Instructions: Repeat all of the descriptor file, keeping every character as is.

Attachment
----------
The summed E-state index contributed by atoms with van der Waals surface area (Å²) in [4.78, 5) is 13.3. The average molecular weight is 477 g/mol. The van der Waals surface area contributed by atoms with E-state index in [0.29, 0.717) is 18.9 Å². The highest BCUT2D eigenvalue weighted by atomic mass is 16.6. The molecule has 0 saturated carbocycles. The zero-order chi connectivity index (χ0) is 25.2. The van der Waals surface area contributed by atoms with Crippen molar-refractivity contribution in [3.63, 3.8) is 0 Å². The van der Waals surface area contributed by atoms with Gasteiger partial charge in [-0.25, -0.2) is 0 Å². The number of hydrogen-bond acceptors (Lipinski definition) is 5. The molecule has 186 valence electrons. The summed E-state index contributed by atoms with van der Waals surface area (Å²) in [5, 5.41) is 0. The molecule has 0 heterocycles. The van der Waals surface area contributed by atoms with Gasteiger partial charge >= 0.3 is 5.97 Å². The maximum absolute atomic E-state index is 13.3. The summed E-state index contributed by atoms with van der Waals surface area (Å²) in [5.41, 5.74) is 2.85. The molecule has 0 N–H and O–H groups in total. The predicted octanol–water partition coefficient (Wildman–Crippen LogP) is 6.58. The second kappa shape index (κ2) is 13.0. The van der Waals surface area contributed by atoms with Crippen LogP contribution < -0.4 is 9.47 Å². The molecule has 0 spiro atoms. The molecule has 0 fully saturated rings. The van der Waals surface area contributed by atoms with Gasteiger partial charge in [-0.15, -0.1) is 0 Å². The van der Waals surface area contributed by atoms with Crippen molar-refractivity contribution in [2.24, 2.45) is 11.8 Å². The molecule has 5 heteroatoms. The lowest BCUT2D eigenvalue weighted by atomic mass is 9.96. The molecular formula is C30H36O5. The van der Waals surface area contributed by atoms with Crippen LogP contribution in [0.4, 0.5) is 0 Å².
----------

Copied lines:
The summed E-state index contributed by atoms with van der Waals surface area (Å²) in [4.78, 5) is 13.3. The average molecular weight is 477 g/mol. The van der Waals surface area contributed by atoms with E-state index in [0.29, 0.717) is 18.9 Å². The highest BCUT2D eigenvalue weighted by atomic mass is 16.6. The molecule has 0 saturated carbocycles. The zero-order chi connectivity index (χ0) is 25.2. The van der Waals surface area contributed by atoms with Crippen molar-refractivity contribution in [3.63, 3.8) is 0 Å². The van der Waals surface area contributed by atoms with Gasteiger partial charge in [-0.25, -0.2) is 0 Å². The number of hydrogen-bond acceptors (Lipinski definition) is 5. The molecule has 186 valence electrons. The summed E-state index contributed by atoms with van der Waals surface area (Å²) in [5, 5.41) is 0. The molecule has 0 heterocycles. The van der Waals surface area contributed by atoms with Gasteiger partial charge >= 0.3 is 5.97 Å². The maximum absolute atomic E-state index is 13.3. The summed E-state index contributed by atoms with van der Waals surface area (Å²) in [5.41, 5.74) is 2.85. The molecule has 0 N–H and O–H groups in total. The predicted octanol–water partition coefficient (Wildman–Crippen LogP) is 6.58. The second kappa shape index (κ2) is 13.0. The van der Waals surface area contributed by atoms with Crippen LogP contribution < -0.4 is 9.47 Å². The molecule has 0 spiro atoms. The molecule has 0 fully saturated rings. The van der Waals surface area contributed by atoms with Gasteiger partial charge in [-0.15, -0.1) is 0 Å². The van der Waals surface area contributed by atoms with Crippen molar-refractivity contribution in [2.24, 2.45) is 11.8 Å². The molecule has 5 heteroatoms. The lowest BCUT2D eigenvalue weighted by atomic mass is 9.96. The molecular formula is C30H36O5. The van der Waals surface area contributed by atoms with Crippen LogP contribution in [0.4, 0.5) is 0 Å².